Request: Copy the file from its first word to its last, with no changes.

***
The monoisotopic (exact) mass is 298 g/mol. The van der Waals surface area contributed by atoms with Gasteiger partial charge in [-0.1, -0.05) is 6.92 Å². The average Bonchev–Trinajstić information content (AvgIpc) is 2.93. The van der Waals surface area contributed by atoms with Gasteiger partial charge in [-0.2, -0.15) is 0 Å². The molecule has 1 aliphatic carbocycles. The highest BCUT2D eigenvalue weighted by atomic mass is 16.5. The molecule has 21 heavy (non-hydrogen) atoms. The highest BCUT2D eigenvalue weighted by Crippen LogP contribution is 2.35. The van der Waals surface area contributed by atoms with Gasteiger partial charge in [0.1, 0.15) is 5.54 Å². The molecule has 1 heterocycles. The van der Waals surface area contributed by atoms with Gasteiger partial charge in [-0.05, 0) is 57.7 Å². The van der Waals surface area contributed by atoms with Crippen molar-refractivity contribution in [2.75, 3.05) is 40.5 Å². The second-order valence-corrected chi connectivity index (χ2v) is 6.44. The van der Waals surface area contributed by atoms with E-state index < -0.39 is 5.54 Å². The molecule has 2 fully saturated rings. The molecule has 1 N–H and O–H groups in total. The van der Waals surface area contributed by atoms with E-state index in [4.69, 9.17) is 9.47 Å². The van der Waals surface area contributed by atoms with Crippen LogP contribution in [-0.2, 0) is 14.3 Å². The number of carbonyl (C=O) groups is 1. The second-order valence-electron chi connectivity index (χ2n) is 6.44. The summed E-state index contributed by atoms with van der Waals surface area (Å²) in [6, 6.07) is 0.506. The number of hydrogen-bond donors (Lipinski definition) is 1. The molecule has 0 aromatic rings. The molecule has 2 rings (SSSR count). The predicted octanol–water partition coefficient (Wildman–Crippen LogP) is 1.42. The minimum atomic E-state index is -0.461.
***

The monoisotopic (exact) mass is 298 g/mol. The van der Waals surface area contributed by atoms with Gasteiger partial charge in [-0.1, -0.05) is 6.92 Å². The average Bonchev–Trinajstić information content (AvgIpc) is 2.93. The van der Waals surface area contributed by atoms with Gasteiger partial charge in [-0.2, -0.15) is 0 Å². The molecule has 1 aliphatic carbocycles. The highest BCUT2D eigenvalue weighted by atomic mass is 16.5. The molecule has 21 heavy (non-hydrogen) atoms. The highest BCUT2D eigenvalue weighted by Crippen LogP contribution is 2.35. The van der Waals surface area contributed by atoms with Gasteiger partial charge in [0.1, 0.15) is 5.54 Å². The molecule has 1 heterocycles. The van der Waals surface area contributed by atoms with Gasteiger partial charge in [-0.05, 0) is 57.7 Å². The van der Waals surface area contributed by atoms with Crippen molar-refractivity contribution in [2.75, 3.05) is 40.5 Å². The second-order valence-corrected chi connectivity index (χ2v) is 6.44. The van der Waals surface area contributed by atoms with E-state index < -0.39 is 5.54 Å². The molecule has 2 fully saturated rings. The molecule has 1 N–H and O–H groups in total. The van der Waals surface area contributed by atoms with E-state index in [4.69, 9.17) is 9.47 Å². The van der Waals surface area contributed by atoms with Crippen LogP contribution in [-0.2, 0) is 14.3 Å². The number of carbonyl (C=O) groups is 1. The second-order valence-electron chi connectivity index (χ2n) is 6.44. The summed E-state index contributed by atoms with van der Waals surface area (Å²) in [6, 6.07) is 0.506. The number of hydrogen-bond donors (Lipinski definition) is 1. The molecule has 0 aromatic rings. The molecule has 2 rings (SSSR count). The predicted octanol–water partition coefficient (Wildman–Crippen LogP) is 1.42. The minimum atomic E-state index is -0.461.